Sometimes a criminal act can also have financial consequences. That's what can happen with assault and battery. A bar fight can land participants in jail. But it can also land them in civil court with a lawsuit seeking payment for injuries.
This article will define assault and battery law from the plaintiff's perspective ... that is, the person who suffered an injury. It will explain the nature of the crime and how an injured person can recover money for their injuries with a civil lawsuit.
What is Assault and Battery?
Assault and battery are two separate criminal acts, although they often occur together.
An assault is a convincing threat of imminent bodily harm. It could be a verbal threat with some action that signifies intent to do harm, like raising a knife or picking up a baseball bat. Or it could be a threatening gesture without words, like pointing a gun at someone.
In order to be an assault, the threat must cause apprehension in the victim. The person making the threat must be doing so intentionally or recklessly. Furthermore, any reasonable person would feel that the words and actions are a threat of bodily harm.
Battery follows assault. It is the act of intentional contact or offensive physical contact. So, assault and battery could be the threat to punch someone and then punching someone.
Offensive contact could also be unwanted sexual contact. The person may have made a sexually suggestive comment that caused the victim to feel concerned for their safety. If they then backed the victim into a corner and fondled them, that would be battery.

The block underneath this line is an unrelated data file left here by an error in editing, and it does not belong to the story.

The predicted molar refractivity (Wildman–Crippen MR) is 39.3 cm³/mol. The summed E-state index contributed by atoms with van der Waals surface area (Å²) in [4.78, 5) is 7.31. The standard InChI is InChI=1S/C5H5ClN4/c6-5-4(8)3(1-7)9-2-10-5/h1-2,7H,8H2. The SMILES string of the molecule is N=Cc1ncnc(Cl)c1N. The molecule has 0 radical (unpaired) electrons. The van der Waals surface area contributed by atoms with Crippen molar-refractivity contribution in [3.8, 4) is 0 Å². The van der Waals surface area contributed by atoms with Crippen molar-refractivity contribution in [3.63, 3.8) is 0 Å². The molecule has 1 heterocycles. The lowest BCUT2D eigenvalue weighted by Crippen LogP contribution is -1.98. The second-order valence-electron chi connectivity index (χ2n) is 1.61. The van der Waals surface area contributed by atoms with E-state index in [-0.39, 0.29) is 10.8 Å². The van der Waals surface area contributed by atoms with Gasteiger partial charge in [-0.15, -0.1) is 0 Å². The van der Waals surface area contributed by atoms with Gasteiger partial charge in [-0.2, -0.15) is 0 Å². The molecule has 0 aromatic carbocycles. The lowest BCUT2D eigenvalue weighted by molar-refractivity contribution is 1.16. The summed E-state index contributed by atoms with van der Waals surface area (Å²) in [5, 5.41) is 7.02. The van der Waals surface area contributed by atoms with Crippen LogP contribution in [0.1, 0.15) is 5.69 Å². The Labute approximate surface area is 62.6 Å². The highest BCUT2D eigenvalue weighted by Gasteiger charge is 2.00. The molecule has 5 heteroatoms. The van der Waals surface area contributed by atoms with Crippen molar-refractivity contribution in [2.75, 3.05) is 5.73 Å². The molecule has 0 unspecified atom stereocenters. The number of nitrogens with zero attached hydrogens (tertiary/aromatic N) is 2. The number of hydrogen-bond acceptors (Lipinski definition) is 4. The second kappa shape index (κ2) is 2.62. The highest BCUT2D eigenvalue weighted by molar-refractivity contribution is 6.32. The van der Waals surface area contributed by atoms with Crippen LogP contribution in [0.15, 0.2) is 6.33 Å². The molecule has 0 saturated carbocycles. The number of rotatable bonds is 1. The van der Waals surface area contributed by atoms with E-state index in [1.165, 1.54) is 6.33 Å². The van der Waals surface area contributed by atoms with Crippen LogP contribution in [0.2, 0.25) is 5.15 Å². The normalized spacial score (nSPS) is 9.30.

Civil Assault Lawsuit Requires a Civil Attorney
Assault and battery is a criminal act. The perpetrator will likely face criminal charges and criminal penalties, including jail time. They will need a criminal defense lawyer.
Assault and battery is also an "intentional tort." That is, a civil wrong. It can form the basis of a personal injury lawsuit. Victims can sue perpetrators for money damages to compensate the victim for the harm they suffered.
Seeking Damages in an Assault and Battery Case
The first element of a civil case for assault and battery is proving that the crime occurred. The attorney for victims of battery will need to prove that the perpetrator acted with intent. Then they must prove the threat caused apprehension or fear in their client.
Attorneys with experience in assault and battery cases will know how to prove the amount of fear an assault caused or the severity of the damage a battery caused. Evidence like police reports, medical records, and therapy records can help prove injury. Evidence of medical bills, rehabilitation services, medical equipment and drugs, and time off work document the cost of the injury.
Victims of crimes who suffer lasting harm, such as a brain injury or spinal cord injury, have a right to payment of future medical bills and loss of income.
Even if you suffered nominal damages from the assault, you could still sue for money damages in civil court. The criminal charge of battery only requires that touching be nonconsensual. In cases of unwanted sexual contact, this will be the element to prove in court.
Some people who have the right to sue for battery do not receive much money. When non-consensual touching causes little or no lasting harm, courts may award as little as $1 to demonstrate that a wrong occurred. Victims may find satisfaction in knowing that the court agreed with them and found against the perpetrator. If the incident happened between coworkers, they may be able to bring this court ruling to HR to demand action.
When injuries are significant, the judge may order the perpetrator to pay for all of the proven victim damages.
Victims of Assault, Get Legal Help from an Assault and Battery Injury Lawyer
Victims of assault deserve compensation. Get the legal advice you need to preserve your rights to monetary compensation. Contact a personal injury attorney immediately to determine if you have a valid civil lawsuit.
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